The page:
4.3. Period and Amplitude of Oscillating Water Stage

In the periodic oscillatory flow of free overfall flow, the characteristics of flow, involving oscillation period (T) and water stage amplitude (Am), are significantly varied with positions and length of the plunge pool. Figure 13 and 14 exhibit variations in the relationships of T and Am with position x and Lp. In these two figures, the solid symbol represents an air pocket under the nappe, whereas the hollow symbol denotes the absence of an air pocket.

Figure 13(a) shows the oscillation periods at several x positions for various Lp and data within x = −2 and 25 cm. The observed oscillation periods suggest that the free overfall is a system with the same oscillation period in both the upstream and downstream sides of the plunge pool. This information indicates that the oscillation period can be measured at any arbitrary position between x = −2 and 25 cm. However, there are slight differences

Figure 13. Variations of measured (a) oscillation period and b) water stage amplitude for various plunge pool lengths along the flume (x-axis). Symbol: square ■, Lp = 14.5 cm; triangle ▲, Lp = 15 cm; pentagram ★, Lp = 16 cm; circle ●, Lp = 17 cm; diamond ◆, Lp = 18 cm; hexagram, Lp = 19 cm; reversed triangle ?, Lp = 20 cm; right-orient triangle, Lp = 20.5 cm. Solid and hollow symbol denotes with and without air pocket beneath nappe, respectively.

between x = 10 - 20 cm for Lp = 20 and 20.5 cm due to weak nappe oscillations and random high ripples in the recirculating region, which make it difficult to identify the stage crest or trough.

Figure 13(b) illustrates variations of water stage amplitude (Am) along the flow direction in the range of x = −2 - 25 cm. The water stage amplitude at the upstream side of the drop is certainly lower than that at downstream. When an air pocket existed beneath the falling nappe, the water stage amplitude monotonically increased between x = 0 - 7 cm, where the falling jet locates at. The maximum water stage amplitude for each case appears in the interval of x = 8 - 10 cm, where the concave water surface in the plunge pool is found. At x > 10 cm, the water stage amplitude generally decreased. However, variations of the water stage amplitudes along the x-direction reveal distinct features for various Lp. As Lp lengthens, the Am at x = 15 cm decreases, and the Am gradually increases at x = 25 cm. These phenomena are due to recirculating region gradually covering the sliding jet at the range of x = 15 - 20 cm. In this case, it is not clear if the sliding jet stretched and then crossed the plunge pool. For Lp = 20 and 20.5 cm, the water stage amplitudes at x = 25 cm are higher than that at x = 15 and 20 cm. This is because the sliding jet hit different elevations on the vertical wall of the sill, inducing regular water stage variations at the downstream side of the sill. Table 2 lists the detailed data of water stage amplitude, and marks the maximum magnitude for each Lp in bold font.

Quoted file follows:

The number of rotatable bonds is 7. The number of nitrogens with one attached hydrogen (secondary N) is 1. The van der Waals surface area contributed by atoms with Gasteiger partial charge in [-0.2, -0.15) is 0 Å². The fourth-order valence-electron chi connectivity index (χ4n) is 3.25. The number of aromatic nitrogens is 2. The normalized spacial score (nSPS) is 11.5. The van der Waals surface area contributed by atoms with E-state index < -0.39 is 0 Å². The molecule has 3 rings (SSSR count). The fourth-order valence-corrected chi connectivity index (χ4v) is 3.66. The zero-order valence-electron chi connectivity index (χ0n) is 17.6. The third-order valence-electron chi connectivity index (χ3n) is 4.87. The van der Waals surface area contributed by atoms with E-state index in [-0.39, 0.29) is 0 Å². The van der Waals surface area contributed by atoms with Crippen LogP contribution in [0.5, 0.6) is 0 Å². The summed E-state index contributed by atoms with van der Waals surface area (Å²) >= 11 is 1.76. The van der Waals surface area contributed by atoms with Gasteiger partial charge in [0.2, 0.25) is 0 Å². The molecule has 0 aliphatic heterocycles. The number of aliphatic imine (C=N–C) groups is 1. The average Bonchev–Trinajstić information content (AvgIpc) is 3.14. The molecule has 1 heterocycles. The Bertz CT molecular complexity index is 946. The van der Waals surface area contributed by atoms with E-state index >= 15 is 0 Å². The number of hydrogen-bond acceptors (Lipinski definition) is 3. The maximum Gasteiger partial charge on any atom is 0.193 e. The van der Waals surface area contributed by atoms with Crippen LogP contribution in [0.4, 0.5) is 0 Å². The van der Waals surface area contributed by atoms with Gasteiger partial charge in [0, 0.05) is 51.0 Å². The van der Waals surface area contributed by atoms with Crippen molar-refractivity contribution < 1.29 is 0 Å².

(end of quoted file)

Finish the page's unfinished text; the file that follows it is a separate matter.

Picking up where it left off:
Figure 13(b) exhibits the variations in water stage amplitude along the x position for Lp = 14.5 and 15 cm without an air pocket. The air pocket has a significant influence on the water stage amplitude. The water stage amplitudes completely diminish, that is, the water surface oscillation becomes weak as the air pocket disappears. The most obvious reduction appears at x = 10 cm, where the original maximum water stage amplitude appears in the presence of an air pocket. Table 2 shows that the decreases in water stage amplitude for Lp = 14.5 and 15 cm exceed 3.0 cm at x = 10 cm. In the absence of an air pocket, the falling jet impinging on the plunge pool from the drop is relatively short. Therefore, the stretching nappe has difficulty pushing the recirculating region across the plunge pool. The backward surge quickly submerges the falling nappe, causing slight changes in the water stage at this point. In addition, the maximum water stage amplitude shifts to positions of x = 15 and 20 cm for Lp = 14.5 and 15 cm, respectively.

The following discussion analyzes another aspect of oscillatory patterns varying with Lp. Figure 14(a) shows

Table 2. The data of water stage amplitude Am at selected positions for each case (Superscript “*” denotes the absence of air pocket beneath the falling nappe; value in bold type means the maximum Am for each Lp; value marked in gray presents the maximum Am for each selected x).

Figure 14. Variations of measured (a) oscillation period and (b) water stage amplitude with plunge pool length at different positions. Symbol: square ■, x = −2 cm; triangle ▲, x = −1 cm; circle ●, x = 0 cm; diamond ◆, x = 5 cm; reversed triangle ?, x = 10 cm; right-orient triangle, x = 15 cm. Solid and hollow symbol denotes with and without air pocket beneath nappe, respectively.